Mustard-flavored chutney with yam (Hindi: suran/jimikand or ole) as its base – that’s ole chutney, a recipe traditionally made in Bihari homes.
Bihari food, especially the rustic kind, seems to be getting into ‘endangered species’ zone. Perhaps a lack of visibility in the media, the absence of restaurant networks that could help such food catch on (as they have done with Tamil or Punjabi cuisine), and the difficulty of preparing a few of the dishes have contributed to this. Ole chutney isn’t made often enough even in Bihari kitchens nowadays. The variety of yam found in Bihar tends to cause an itching sensation while handling, so we find it convenient to replace yam with potato – as I did in this recipe of aloo chutney.
While making khad ki sabzi, I discovered to my delight that yam in Bangalore causes no such discomforts. And that spurred a call to my mom to get the recipe of ole chutney. Here’s a recreation of how she makes it.
- Yam – 250 grams
- Green chilies – 2
- Limes* – 4
- Ginger** – 1-inch piece (optional)
- Red chili powder – 1/2 teaspoon (more if you want it spicier)
- Turmeric powder – a pinch
- Salt – 1/2 teaspoon (adjust to taste)
- Mustard seeds*** – 1/2 tablespoon
- Mustard oil – 3 tablespoons
*The Indian variety of limes (kagazi nimbu) are about an inch in diameter – 4 limes gave about 1/3 cup of lime juice.
**I was out of ginger when I made the chutney, so I skipped it and it turned out fine.
***Preferably yellow mustard seeds, which are milder than black. If using black mustard seeds, reduce the quantity to 1/3 tablespoon.
Peel and wash yam well. [Yam over here is humongous in size, so take a slice that is about 250 grams.]
Pressure cook yam in two cups of water, for 3 whistles (or till it reaches a mashable state).
After the pressure cooker has cooled enough for the lid to come off, unlock the lid, take the yam out gently, taking care that it does not disintegrate in the water it was boiled in.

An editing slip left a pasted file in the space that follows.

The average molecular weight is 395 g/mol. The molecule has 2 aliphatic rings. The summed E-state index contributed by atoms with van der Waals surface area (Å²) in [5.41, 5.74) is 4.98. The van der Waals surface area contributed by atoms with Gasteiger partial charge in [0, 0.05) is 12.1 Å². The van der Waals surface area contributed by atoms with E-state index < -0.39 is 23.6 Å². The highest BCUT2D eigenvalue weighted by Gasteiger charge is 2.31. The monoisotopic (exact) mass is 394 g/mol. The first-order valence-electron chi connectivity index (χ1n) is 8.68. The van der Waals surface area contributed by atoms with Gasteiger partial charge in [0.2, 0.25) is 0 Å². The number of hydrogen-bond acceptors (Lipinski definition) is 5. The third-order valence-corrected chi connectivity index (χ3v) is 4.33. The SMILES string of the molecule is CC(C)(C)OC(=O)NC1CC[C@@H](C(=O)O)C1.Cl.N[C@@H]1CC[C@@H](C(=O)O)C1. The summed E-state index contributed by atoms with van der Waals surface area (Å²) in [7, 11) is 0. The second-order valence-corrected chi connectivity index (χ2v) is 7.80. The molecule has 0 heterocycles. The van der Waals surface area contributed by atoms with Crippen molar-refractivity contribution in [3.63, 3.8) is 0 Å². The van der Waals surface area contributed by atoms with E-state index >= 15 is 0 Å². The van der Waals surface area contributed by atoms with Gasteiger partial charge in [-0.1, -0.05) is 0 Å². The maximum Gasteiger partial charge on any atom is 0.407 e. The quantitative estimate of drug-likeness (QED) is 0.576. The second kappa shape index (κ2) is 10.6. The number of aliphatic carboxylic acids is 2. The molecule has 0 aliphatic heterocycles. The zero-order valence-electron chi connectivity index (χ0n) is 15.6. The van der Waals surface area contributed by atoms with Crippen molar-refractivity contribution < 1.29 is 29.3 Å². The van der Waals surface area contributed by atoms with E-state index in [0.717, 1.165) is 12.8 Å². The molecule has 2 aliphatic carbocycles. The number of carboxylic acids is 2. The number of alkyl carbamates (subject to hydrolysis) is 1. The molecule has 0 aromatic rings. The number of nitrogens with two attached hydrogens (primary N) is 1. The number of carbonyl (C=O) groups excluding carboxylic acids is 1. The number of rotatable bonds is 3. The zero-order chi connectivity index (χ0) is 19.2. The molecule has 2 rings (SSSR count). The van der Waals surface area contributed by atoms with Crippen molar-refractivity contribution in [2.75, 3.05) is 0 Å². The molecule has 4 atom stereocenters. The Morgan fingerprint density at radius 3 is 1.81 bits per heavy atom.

Mash the boiled yam.
In the picture above: yam (boiled and mashed), green chilies, lime slices, yellow mustard seeds.
Chop green chilies and grate ginger. Halve limes.
To the mashed yam, add the dry spices: turmeric powder, red chili powder and salt. Add grated ginger and chopped green chilies.
Blend everything well.
In a grinder, grind mustard seeds to powder.
Heat mustard oil in a tadka ladle.
When the oil reaches smoking point, take the tadka ladle off the heat. Add the ground mustard powder to the hot oil.
Give a quick stir with a dry spoon. Pour the contents of the tadka ladle into the mashed yam.
Add freshly squeezed lime juice into the mashed yam.
Whisk it all together. Check and adjust salt and seasonings.
Ole chutney is ready. Transfer to clean dry non-reactive (glass/ceramic) containers.
At this stage, ole chutney will have an extremely strong, pungent flavor, and you might wonder (as I did) if you should have cut back on the lime and mustard. Don’t be alarmed. Let the chutney stand for 2-3 days before you start eating it. If you can put the chutney container out in the sunlight for a few hours on the first day, even better.
Ole chutney will mature and its flavors will mellow in two days. This chutney stays good for a couple of weeks if refrigerated.
Ole chutney is a popular accompaniment for pitha – steamed rice flour dumplings with chana dal filling. It also pairs well with kachori and dal-puri.
My meal today – ole chutney with chapatis, sambhar and spinach saag:
Check out other Bihari recipes on The Steaming Pot.
Note the absence of the diacritic in ‘ole’ – the ‘e’ is pronounced without inflection, to rhyme with ‘role’.